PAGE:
9. Cross of the Christians: Now that you have found your way around, and have pointed out where the emperors sat, you will also see a large cross in the Emperor’s Box. This is there to remember all the Christians that were killed in ancient Roman times. Many people think this is for all the deaths of the Christians that were killed in the Colosseum; however, the Colosseum was for sport and entertainment. Most of the Christians were killed at Circus Maximus.
10. Awning over the Roman Colosseum: Did you know that there once was an awning over the entire Colosseum? It was made of the same material that was used for the sails on large ships and could be stretched over the whole amphitheater. It could be put on or removed to help protect from rain or too much sun. The awning, or velarium, was attached by ropes and connected to the Colosseum by large brackets. It took 1,000 men to open the awning and tie it down each time they used it! Many of these brackets you can still find today. Here is what it looks like… how many can you find?
This is a great video on how they built and used the velarium –>
Fun fact: The velarium could also be used to create wind or draft in the Colosseum to help keep it cool during the summer months – kind of like a giant fan! Pretty cool, huh? Pun intended.
Buying a souvenir: Lastly, I know you really want a souvenir from the Colosseum, right? Sadly, those plastic swords are hard to take on the airplane, and your kids won’t ever use it when you get home. So, here is a better idea — while in Rome, get some change from a euro and ask for a five-cent coin. The five-cent euro coin has a picture of the Roman Colosseum on it that you can easily put in your pocket and take home with you to always remember Rome!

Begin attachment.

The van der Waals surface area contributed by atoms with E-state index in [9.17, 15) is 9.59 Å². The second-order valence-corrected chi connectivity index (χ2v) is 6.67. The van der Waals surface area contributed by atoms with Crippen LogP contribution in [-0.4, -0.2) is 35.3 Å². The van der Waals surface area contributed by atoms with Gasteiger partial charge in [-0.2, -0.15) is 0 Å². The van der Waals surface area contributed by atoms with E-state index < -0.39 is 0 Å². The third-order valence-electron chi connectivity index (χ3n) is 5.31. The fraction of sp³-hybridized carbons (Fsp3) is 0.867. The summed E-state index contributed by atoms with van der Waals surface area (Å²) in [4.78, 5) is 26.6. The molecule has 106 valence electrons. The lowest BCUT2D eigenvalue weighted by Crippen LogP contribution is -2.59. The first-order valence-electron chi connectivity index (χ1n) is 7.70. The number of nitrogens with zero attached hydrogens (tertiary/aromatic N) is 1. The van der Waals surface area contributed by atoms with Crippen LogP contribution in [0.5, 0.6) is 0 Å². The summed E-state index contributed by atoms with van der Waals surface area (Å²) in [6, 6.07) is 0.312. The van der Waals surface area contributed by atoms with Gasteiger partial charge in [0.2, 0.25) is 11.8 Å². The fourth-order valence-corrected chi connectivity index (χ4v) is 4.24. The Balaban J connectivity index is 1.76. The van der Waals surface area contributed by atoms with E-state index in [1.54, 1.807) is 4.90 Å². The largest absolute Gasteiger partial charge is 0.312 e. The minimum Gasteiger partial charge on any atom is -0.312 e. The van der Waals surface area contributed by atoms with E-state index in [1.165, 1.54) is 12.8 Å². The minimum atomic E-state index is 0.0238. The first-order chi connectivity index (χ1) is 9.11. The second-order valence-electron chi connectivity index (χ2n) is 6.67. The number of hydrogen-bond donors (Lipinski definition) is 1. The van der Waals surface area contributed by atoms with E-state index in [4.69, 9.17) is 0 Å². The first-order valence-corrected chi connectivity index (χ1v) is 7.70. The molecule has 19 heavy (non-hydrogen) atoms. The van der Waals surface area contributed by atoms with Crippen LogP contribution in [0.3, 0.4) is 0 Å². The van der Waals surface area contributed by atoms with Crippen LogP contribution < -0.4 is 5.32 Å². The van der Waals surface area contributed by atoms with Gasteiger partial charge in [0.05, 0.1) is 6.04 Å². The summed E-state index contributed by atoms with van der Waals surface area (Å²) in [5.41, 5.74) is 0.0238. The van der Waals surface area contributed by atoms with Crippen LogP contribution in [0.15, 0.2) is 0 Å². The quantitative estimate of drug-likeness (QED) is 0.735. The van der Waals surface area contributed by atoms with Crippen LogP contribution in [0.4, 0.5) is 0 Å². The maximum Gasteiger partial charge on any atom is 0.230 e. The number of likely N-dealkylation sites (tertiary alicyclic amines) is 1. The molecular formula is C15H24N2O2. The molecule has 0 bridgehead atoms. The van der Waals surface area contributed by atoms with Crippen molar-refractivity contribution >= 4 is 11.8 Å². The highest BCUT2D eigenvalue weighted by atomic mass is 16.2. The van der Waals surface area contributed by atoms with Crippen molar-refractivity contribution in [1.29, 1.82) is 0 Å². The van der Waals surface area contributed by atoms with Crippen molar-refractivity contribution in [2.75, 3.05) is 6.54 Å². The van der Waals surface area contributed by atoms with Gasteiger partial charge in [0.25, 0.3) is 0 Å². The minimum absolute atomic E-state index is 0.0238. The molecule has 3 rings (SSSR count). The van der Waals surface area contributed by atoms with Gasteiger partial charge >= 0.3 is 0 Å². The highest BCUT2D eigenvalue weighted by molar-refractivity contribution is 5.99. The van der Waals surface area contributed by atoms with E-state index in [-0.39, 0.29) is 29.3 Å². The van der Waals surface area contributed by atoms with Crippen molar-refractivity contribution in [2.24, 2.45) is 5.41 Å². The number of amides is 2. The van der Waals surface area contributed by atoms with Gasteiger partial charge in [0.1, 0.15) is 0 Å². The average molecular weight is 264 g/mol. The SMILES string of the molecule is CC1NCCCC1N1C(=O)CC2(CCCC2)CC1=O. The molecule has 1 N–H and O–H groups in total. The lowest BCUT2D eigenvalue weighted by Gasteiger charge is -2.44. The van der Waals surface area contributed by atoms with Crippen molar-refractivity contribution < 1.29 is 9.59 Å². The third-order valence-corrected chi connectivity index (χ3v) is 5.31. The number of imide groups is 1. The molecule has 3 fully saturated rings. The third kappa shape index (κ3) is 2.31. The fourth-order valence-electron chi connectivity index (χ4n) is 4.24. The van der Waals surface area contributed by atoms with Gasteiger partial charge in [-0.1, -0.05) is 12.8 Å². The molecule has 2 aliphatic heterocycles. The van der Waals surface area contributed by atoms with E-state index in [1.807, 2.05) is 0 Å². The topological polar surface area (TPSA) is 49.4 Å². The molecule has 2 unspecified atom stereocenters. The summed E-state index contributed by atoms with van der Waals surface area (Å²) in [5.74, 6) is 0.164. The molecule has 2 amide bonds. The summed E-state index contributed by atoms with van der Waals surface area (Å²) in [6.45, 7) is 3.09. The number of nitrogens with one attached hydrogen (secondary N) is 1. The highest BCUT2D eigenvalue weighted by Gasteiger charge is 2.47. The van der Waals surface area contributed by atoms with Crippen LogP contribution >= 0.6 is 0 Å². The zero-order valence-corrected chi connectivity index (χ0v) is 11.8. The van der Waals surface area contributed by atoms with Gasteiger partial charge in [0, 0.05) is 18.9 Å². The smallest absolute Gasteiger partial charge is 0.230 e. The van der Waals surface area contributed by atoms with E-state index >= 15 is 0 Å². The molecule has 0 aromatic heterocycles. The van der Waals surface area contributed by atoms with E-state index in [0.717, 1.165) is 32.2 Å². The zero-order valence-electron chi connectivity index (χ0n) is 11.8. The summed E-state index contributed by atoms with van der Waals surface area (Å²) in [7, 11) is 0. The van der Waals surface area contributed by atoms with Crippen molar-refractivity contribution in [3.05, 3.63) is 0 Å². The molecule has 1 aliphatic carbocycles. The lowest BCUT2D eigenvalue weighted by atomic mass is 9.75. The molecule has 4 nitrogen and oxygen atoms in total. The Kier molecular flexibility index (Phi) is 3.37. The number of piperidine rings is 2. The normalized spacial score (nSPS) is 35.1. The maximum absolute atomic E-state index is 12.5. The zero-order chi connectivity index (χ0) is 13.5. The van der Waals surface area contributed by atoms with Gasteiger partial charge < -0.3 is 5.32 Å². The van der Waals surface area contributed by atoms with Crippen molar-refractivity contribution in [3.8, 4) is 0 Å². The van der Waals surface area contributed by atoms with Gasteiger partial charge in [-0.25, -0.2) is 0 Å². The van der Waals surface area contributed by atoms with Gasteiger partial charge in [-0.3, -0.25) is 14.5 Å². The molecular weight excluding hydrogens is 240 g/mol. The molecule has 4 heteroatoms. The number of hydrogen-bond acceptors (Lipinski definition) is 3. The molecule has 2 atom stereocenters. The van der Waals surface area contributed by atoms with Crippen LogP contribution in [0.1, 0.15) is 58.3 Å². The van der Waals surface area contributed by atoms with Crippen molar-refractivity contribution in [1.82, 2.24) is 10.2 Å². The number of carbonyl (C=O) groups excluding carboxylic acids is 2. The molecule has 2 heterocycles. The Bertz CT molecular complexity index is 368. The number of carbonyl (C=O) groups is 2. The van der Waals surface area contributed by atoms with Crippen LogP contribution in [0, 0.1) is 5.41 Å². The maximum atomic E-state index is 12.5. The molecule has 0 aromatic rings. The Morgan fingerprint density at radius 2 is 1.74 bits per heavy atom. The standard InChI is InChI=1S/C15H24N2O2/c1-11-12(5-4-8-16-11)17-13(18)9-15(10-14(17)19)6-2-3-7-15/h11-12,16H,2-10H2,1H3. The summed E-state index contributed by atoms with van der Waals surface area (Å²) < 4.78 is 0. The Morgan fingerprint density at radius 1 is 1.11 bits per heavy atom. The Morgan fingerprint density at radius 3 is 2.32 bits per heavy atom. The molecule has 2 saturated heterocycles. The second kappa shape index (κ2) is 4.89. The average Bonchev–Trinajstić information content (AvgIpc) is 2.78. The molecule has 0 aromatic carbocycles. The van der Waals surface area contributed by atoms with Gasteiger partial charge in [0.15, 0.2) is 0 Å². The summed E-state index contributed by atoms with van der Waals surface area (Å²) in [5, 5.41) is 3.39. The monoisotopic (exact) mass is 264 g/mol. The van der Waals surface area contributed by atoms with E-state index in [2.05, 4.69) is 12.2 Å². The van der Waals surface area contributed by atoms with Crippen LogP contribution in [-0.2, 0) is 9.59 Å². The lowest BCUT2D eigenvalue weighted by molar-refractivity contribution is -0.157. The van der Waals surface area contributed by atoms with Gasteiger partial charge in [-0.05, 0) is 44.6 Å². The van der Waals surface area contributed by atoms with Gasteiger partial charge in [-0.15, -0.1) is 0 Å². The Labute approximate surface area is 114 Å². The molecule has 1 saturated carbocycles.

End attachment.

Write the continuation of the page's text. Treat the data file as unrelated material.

If you would like to print this guide to take with you, click here —> The Roman Colosseum for Kids
What else can I help you with in Rome?
How to get to Rome
How do we find the best price on flights? We use JetRadar which scans all the airlines to find you the best deals to your destination.
Where to Stay in Rome with kids
Renting a Car in Rome
Do you need a rental car? We often fly in and rent a car at our destination. We love the freedom of having a car to go where we want, when we want. Compare the best Prices on Car rentals Here.
Learning Italian in Rome
Do you want to learn a little bit of Italian before going to Italy? We have lived in seven countries, and we have learned the language with Pimsleur language programs. If you want some quick Italian lessons check out prices here!
I hope you enjoy your day at the Roman Colosseum for kids and learn something along the way, too! My kids loved it there, and I hope your kids will also! Quite honestly, Benas and I learned some things as well! I think we enjoyed the scavenger hunt just as much as the boys did!
This post has been recently updated as of Feb 2017.